Review: DC Universe: Rebirth #1

DC Universe Rebirth #1This is it, the moment that’s been building for months now, the beginning of the next evolution of the DC Universe. Written by Geoff Johns with art by Ethan Van Sciver, Ivan Reis, Gary Frank, and Phil Jimenez, DC Universe: Rebirth #1 feels like a condensed walk through DC Comics’ history touching upon important moments that have gotten us to this moment.

Treating the New 52 in a way as much of a different world as Flashpoint, this 80 page comic runs us through the important things we need to know and the key characters that will set DC in a new direction. What Johns does very well is not just blend the old with the new, but even lays new ground within. It is revealed a legacy character is bisexual or gay (we don’t know for sure yet), we’re introduced to new characters, we witness the death of old characters, and we get the return of a classic character. It’s done in a way that only comic books can do with an almost over the top convoluted narrative that feels like it’s stretching things at times, but still somehow pulls it off.

But, what I think Johns does is bring back something that’s interesting and has been missing not just from DC, but from a lot of comics (their competitors included), fun and hope. Right in the text, the issue sets up a battle between light and dark, hope and despair, and the final page spread featuring DC’s titans there’s something present… a smile on their faces. From those small things, it looks like Johns is setting things upon a positive direction.

Leading up to this, I had worried that Johns would jettison some of the good that DCYou and the New 52 brought us. Instead, Johns looks to be blending it all together, new, old, and the future. There’s some hints and moments in this comic that even brings in characters one might not have expected into the fray, making some things recently released even more intriguing to go back over. I won’t spoil it, because finding out yourself is part of the fun.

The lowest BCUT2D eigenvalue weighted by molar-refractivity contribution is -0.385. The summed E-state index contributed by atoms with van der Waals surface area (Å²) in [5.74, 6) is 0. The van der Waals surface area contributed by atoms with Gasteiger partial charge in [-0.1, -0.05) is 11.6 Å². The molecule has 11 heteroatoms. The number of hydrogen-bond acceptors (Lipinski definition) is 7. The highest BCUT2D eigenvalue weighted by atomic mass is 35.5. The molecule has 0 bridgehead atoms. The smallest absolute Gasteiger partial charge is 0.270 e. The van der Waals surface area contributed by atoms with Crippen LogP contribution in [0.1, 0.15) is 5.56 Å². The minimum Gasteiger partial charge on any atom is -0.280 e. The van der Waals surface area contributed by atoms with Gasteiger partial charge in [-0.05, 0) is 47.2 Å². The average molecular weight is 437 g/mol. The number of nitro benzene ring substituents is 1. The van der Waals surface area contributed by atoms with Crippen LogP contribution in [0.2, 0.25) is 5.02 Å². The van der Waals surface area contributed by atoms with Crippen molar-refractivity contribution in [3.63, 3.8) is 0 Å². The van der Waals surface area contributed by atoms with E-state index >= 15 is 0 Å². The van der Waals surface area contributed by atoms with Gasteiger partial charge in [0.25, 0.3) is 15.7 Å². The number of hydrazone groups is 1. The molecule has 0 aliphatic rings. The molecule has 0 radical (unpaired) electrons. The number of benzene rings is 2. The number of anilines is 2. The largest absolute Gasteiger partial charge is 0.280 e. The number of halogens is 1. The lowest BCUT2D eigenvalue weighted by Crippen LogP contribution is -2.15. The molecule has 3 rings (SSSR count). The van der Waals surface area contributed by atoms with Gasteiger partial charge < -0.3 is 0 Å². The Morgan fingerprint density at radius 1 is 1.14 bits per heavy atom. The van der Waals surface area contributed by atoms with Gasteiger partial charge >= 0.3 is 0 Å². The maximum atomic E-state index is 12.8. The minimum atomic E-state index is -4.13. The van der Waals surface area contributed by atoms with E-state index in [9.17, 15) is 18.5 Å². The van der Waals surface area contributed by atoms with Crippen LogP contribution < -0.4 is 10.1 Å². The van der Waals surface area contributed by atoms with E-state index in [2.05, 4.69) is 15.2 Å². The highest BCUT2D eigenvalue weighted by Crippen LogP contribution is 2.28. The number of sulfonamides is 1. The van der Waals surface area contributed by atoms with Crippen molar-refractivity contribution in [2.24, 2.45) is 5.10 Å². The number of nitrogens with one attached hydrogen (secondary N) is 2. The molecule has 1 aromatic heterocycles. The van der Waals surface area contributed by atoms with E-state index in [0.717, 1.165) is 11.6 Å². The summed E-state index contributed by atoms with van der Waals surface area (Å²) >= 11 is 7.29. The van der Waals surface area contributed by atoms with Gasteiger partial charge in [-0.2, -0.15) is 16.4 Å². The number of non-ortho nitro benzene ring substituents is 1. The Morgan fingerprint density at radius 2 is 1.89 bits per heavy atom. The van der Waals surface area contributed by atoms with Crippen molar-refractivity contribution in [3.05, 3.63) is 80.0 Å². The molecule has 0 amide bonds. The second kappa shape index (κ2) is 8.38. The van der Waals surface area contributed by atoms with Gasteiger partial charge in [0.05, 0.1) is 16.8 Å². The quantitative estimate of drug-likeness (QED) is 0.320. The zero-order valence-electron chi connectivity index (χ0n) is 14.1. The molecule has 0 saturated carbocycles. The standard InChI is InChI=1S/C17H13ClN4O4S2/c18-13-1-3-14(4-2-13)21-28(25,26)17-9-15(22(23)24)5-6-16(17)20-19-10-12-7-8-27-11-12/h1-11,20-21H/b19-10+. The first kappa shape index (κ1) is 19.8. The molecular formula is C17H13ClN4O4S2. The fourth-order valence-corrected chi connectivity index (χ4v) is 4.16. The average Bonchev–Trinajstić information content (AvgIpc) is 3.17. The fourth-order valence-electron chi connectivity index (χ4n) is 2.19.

The art in the issue is fascinating as it blends the eras of DC’s history well. With such a varied group of creators you might worry that things wouldn’t click and it’d all feel disjointed and choppy. But it works, and works quite well where we even see different styles on the same page. It isn’t all perfect, but it’s fun in many ways and there are some fantastic panels and pages where you can feel the energy crackling off of the page.

I went in with complete skepticism as to what we’d see, and after reading the issue I have hope. You can tell Johns has an understanding of all of DC’s history and has a plan to blend it all together so it works as one long narrative while we head in to what’s to come. This rests on his shoulders, and if this is any indication, I wouldn’t have it any way. I was worried that the new DC universe would pander to the vocal gate keeping fans. That doesn’t seem to be the case. While they may enjoy the issue more, as they’ll know more of the rich history, Johns catches up new readers with everything they need, all in one issue.

It looks like Rebirth is going to be more than just the rebirth of DC’s legacy, but also a rebirth of hope and fun in comics.

Story: Geoff Johns Art: Ethan Van Sciver, Ivan Reis, Gary Frank, and Phil Jimenez
Story: 8.95 Art: 8.35 Overall: 8.65 Recommendation: Buy

DC Comics provided Graphic Policy with a FREE copy for review